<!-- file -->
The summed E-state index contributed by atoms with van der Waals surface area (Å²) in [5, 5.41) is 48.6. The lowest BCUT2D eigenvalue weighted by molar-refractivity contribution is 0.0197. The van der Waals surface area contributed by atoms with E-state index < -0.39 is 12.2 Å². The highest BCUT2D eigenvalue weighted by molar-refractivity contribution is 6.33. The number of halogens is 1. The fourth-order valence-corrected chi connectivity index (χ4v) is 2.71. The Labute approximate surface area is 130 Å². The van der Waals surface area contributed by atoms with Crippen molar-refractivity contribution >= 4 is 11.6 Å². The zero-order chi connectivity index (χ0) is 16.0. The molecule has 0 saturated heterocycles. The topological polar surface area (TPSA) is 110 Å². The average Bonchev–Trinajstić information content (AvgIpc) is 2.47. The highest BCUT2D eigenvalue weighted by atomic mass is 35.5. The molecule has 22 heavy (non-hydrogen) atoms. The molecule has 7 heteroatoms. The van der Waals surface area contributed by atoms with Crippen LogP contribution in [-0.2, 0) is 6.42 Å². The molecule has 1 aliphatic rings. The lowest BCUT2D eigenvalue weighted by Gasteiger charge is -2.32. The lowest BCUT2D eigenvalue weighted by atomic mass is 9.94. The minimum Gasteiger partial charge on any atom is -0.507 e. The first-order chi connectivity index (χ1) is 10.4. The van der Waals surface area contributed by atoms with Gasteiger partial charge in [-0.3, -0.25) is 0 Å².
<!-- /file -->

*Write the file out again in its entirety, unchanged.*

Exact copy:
The summed E-state index contributed by atoms with van der Waals surface area (Å²) in [5, 5.41) is 48.6. The lowest BCUT2D eigenvalue weighted by molar-refractivity contribution is 0.0197. The van der Waals surface area contributed by atoms with E-state index < -0.39 is 12.2 Å². The highest BCUT2D eigenvalue weighted by molar-refractivity contribution is 6.33. The number of halogens is 1. The fourth-order valence-corrected chi connectivity index (χ4v) is 2.71. The Labute approximate surface area is 130 Å². The van der Waals surface area contributed by atoms with Crippen molar-refractivity contribution >= 4 is 11.6 Å². The zero-order chi connectivity index (χ0) is 16.0. The molecule has 0 saturated heterocycles. The topological polar surface area (TPSA) is 110 Å². The average Bonchev–Trinajstić information content (AvgIpc) is 2.47. The highest BCUT2D eigenvalue weighted by atomic mass is 35.5. The molecule has 22 heavy (non-hydrogen) atoms. The molecule has 7 heteroatoms. The van der Waals surface area contributed by atoms with Crippen LogP contribution in [-0.2, 0) is 6.42 Å². The molecule has 1 aliphatic rings. The lowest BCUT2D eigenvalue weighted by Gasteiger charge is -2.32. The lowest BCUT2D eigenvalue weighted by atomic mass is 9.94. The minimum Gasteiger partial charge on any atom is -0.507 e. The first-order chi connectivity index (χ1) is 10.4. The van der Waals surface area contributed by atoms with Gasteiger partial charge in [-0.3, -0.25) is 0 Å².